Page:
Monday, December 28, 2009

First Things First: Part II by Patti Lacy

This Manuscript Monday, we're pleased to welcome back Patti Lacy as she continues her series.

Love at First Sight—
A Captivating Idea Becomes Your Next WIP
by Patti Lacy

A woman carrying a fringed shawl and a notebook approaches my book-signing table. I smile, knowing who stands before me. A writer-in-progress.

“Hi.” We shake hands. “So you’ve written two books?”


“That’s what I want to do.”

I know.

“So…how do you get started?”

I bite back, “Do you have all day?” and schedule coffee. You can’t explain love at first sight in two minutes.

We meet at Coffee Hound in Normal. Latte steam curls into the air. Gorgeous!

“How do you get started?” she repeats before I take my first sip.

You are hooked, aren’t you?

How to start? Images, quotes, predicaments, grab me and won’t let go. I’d startle awake at 2:00 a.m. to see Mary, a barefoot child wearing a torn shift. “The little eejit’s got to go!” echoes off the walls of a dilapidated County Clare cottage. Tea sloshes in cracked cups.

Mary’s first memory, being given away.

That sad freckle face haunted me when Celtic music played. When I graded papers. When I watched a sitcom.

I fell in love with memories’ coloring life and God’s Romans 8:28 promise of working for good in ALL things. Even a five-year-old being “sold.”

I HAD to write Mary’s story: An Irishwoman’s Tale.

“But I’m a __________ (housewife, teacher, accountant). Where on earth can I find these stories?”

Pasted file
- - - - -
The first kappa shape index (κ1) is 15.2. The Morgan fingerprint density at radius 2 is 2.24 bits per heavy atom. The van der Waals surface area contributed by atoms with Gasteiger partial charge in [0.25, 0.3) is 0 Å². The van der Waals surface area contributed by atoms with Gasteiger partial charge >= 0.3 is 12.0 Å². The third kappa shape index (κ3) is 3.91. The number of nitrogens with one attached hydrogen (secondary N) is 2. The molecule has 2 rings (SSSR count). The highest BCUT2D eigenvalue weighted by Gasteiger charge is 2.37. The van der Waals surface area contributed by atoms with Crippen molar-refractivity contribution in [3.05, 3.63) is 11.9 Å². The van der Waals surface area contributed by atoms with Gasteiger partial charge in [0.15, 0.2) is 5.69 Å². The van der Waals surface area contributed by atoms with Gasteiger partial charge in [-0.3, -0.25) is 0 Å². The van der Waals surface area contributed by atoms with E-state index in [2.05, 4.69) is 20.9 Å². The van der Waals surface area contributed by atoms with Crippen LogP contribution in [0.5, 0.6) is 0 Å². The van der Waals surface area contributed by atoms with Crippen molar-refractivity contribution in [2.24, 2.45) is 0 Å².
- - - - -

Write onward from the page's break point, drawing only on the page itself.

Where on earth?

The newspaper. (My Name is Sheba.)

Your past. We all have incidents ready to blossom into a compelling read. A mother with Alzheimer’s. A dead child. A miraculous cure.

Flip through albums. Storytell at reunions.

“One little story can’t possibly be enough.”

You may be right.

When I fall in love, the first puzzle piece is input in a computer file. Yeah, it’s a border piece! I pray and wait for interlocking pieces. A picture begins to emerge . . .

In What the Bayou Saw, a woman shared her story of separation from a neighbor because of segregation and a chain link fence. I imagined . . . two hands desperate to reach through steel gaps and a prejudiced society. But I needed more characters. Conflict. What’s a writer to do?

Time-travel to my Louisiana upbringing via old annuals and locked-away memories. More puzzle pieces emerged. Two former students grew the cast list. Pieces locked into place. A plot materialized, on my mind’s card table!

“But aren’t you messing with nonfiction? Real people’s lives?”

“There’s nothing new under the sun,” said Ecclesiastical Solomon. Authorities concur. Basic plots resonate in works penned and to be penned. We add passion and twists to intensify our work.

Mix and match stories to personalize your love at first sight. Nurture it until it stands proud on library and bookstore shelves!

You’ve fallen hard. What next?

Plot your usual way (SOP or outlining.) Develop characters. Maass’s Writing the Breakout Novel book/workbook will help, as will Ingermanson’s snowflake method (,

Fall in love, then blossom that love into a lifelong affair, with your stories AND the writing process!

Patti Lacy thanks her parents for planting the love of stories in her heart and for laying a foundation for a career in teaching. At age 50, she entered the world of writing and has published two novels, An Irishwoman’s Tale and What the Bayou Saw. Patti and her husband live in Normal, Illinois and love to take long walks with their dog named Laura.

1 comment:

  1. Wonderful post, Patti!

    We need to fall in love with our stories in order to pour into them what's needed for our readers to love them, too. ;-D

    My husband has asked me more than once - "How do you come up with all that stuff in your stories?"

    Well - like other writers, I've been blessed with an imagination. But, you're right - we only have to look around us for story ideas. As the saying goes, "Real life is stranger than fiction."

    Thanks for giving us this series. :-D


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